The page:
Author Topic: Countertop Oven -- chinese  (Read 2839 times)

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Offline barryvabeach

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Countertop Oven -- chinese
« on: September 29, 2012, 05:41:40 PM »
I have been cooking mainly NY style pizza's for a while, and played around with a number of diff. methods, BBQ grill, stone in oven, steel plate in oven, and countetop ovens. I like the countertop ovens best for a variety of reasons, mainly I like that with a small cavity, when you open the door you don't lose all the hot air, and I like the ease of access in terms of height.  I bought a Bakers Pride PX14, modified it some, but didn't like the fact that it was limited to a 12 1/2 inch pizza,  then bought a Bakers Pride MO2T, which is the old version of the P18, and changed out the stones, and was pretty happy with the results. As a result of a recent remodel, the BP was too tall to fit, so I went looking for a shorter countertop oven, preferably 220 volts, because the warmup and recovery times with the MO2T were pretty long.  While I liked the SAGE countertop oven, it was too large to fit in the space I had, and stumbled across a listing in ebay for what seemed to be an ideal countertop oven for me.  It was described as 2.4 Kw,  220 volts, with 4 3/4 insulation around the entire chamber, thermostats for the upper and lower elements, a window in the door and a light. While the listing said 350 degrees was the limit, that is C, in F that is about 662, which is plenty for the pizza's I like.  It took about 6 weeks to arrive, and the outside looks great - the stainless steel passed the magnet test.  It was missing one screw for the handle, but I bought that.  Although the listing says that you can plug it in, http://www.ebay.com/itm/16-Electric-Pizza-Oven-Commercial-Grade-Counter-top-Series-Stainless-Steel-/170827285879?pt=BI_Commercial_Ovens_Ranges&hash=item27c6198577   it doesn't actually say it comes with a plug, and it didn't. When I checked the label on the back, it has a CE listing, which is nice, but the wattage is listed at 1.6 kw, not the 2.4 advertised by the seller.  Also, when you measure between the inside and outside wall on the left side, there is only a 1 inch gap, so not sure how they got 4 3/4 inches of insulation, same for the bottom. The top is hard to measure, but it could be as much as 2 1/2 inches.  Due to these discrepancies, I am contacting the seller to see what can be worked out so I may not be making any pies in it.  I did run some tests -   It took just 30 minutes for a thermocouple sticking a few inches above the stone to read 645.  I checked the stone with my IR gun and it read the same.  As I moved the thermocouple to diff heights, I am not sure it will get much heat from the top.  I set the bottom element for about 450, the top thermostat shut off when the  thermocouple read in the 520 to 570 range - depending on the height of the thermocouple.  On the plus side, the on off and light switch are both illuminated, the theromstats seem nice, the outside of the case was mostly below 100 degrees, some areas were 125,  the window area read 350 , but since I was using an IR, not sure how accurate that is, and the elements look pretty nice.  On the cheap side, the "stone" is extremely thin, and the window has glass only on the outside, not the inside, and it is a single pane of glass -  I would have expected double glass.  I posted this review in case anyone here was thinking of buying from this seller. Ebay says he has sold 3 and has 7 more to sell.  Scott,  I know you are not a big fan of these ovens, and in this case I may have just confirmed your belief, though I am still in search for something.  Worse comes to worse I will have to build my own, though right now I am still looking.   The wire in the top photo is the lead to my thermocouple,  In the bottom photo I took out the stone so you can see both the elements.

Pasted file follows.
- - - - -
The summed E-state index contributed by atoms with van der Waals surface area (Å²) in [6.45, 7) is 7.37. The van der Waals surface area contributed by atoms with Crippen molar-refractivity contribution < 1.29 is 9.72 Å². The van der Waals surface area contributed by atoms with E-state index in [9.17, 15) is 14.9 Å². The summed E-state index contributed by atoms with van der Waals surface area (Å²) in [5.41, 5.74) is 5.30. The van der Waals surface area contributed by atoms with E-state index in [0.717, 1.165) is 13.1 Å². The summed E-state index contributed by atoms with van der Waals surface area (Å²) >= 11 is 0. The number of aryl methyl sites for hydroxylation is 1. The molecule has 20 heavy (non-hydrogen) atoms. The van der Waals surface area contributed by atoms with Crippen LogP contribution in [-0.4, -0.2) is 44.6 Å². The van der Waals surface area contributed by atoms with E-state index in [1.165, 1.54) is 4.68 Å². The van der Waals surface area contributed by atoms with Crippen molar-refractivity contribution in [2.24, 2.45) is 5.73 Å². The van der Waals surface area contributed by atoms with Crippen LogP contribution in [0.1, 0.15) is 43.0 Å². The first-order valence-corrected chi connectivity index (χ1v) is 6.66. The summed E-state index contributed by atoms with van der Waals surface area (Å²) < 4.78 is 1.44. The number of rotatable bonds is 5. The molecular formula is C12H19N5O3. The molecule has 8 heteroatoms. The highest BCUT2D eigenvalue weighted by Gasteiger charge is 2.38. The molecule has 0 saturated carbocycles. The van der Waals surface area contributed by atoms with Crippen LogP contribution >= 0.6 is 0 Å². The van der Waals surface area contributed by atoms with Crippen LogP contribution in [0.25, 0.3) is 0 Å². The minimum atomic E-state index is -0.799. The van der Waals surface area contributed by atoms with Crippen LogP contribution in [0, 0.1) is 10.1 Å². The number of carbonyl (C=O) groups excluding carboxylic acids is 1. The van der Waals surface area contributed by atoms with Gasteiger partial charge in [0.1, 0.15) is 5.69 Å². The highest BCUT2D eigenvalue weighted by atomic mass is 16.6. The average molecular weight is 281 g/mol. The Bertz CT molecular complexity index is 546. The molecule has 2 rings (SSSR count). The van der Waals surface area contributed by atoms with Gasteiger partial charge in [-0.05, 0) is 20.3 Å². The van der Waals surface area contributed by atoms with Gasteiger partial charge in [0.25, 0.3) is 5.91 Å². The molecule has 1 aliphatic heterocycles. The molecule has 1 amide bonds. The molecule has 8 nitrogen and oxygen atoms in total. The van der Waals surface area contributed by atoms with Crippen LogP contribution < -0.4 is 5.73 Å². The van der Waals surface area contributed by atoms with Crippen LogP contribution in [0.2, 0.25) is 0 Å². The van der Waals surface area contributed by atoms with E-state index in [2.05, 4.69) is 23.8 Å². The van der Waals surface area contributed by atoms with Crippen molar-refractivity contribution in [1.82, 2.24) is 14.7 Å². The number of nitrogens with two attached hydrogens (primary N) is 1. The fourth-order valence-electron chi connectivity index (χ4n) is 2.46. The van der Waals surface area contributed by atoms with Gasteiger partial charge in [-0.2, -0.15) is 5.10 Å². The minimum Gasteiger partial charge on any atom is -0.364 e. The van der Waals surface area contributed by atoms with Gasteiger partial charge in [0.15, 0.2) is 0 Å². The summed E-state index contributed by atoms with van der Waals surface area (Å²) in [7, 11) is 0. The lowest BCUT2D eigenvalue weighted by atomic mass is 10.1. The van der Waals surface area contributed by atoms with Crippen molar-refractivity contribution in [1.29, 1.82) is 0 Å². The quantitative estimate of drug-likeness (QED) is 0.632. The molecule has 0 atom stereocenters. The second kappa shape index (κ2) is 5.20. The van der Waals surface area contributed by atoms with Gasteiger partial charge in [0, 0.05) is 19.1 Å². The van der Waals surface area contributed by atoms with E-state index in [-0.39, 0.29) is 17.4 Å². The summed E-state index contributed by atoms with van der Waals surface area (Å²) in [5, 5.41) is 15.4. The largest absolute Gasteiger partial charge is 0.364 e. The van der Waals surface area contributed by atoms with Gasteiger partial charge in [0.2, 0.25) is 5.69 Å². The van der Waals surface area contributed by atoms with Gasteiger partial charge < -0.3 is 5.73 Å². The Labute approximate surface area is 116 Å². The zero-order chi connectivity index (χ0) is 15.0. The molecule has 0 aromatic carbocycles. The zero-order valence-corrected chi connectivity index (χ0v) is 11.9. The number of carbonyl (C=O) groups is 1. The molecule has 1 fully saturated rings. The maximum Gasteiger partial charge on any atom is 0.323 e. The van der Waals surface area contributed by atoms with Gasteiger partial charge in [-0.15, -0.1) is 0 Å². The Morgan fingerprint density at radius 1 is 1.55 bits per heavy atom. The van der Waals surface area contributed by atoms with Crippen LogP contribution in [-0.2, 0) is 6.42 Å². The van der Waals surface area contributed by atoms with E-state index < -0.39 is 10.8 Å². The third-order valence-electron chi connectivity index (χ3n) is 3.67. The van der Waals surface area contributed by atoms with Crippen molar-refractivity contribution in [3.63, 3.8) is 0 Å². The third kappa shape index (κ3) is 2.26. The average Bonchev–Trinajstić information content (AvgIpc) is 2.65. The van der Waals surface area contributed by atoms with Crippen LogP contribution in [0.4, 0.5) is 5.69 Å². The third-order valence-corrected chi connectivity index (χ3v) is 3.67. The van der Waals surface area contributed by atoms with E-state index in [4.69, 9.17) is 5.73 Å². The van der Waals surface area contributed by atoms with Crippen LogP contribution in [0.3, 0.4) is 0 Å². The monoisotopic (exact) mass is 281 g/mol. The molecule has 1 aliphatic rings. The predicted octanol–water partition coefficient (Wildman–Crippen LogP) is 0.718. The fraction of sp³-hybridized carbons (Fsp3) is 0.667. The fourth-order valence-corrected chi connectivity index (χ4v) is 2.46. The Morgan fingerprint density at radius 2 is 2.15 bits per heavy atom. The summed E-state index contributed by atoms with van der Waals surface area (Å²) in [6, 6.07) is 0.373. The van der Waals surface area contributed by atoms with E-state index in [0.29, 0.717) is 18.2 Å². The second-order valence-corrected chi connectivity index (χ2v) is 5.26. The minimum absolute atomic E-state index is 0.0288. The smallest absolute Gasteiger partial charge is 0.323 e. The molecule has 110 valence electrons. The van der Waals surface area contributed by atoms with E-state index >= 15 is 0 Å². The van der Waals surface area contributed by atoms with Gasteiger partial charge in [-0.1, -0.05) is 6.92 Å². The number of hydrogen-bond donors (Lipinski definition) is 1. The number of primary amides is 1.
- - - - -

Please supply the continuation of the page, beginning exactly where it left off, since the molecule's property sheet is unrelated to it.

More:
« Last Edit: September 29, 2012, 05:46:48 PM by barryvabeach »


Offline norma427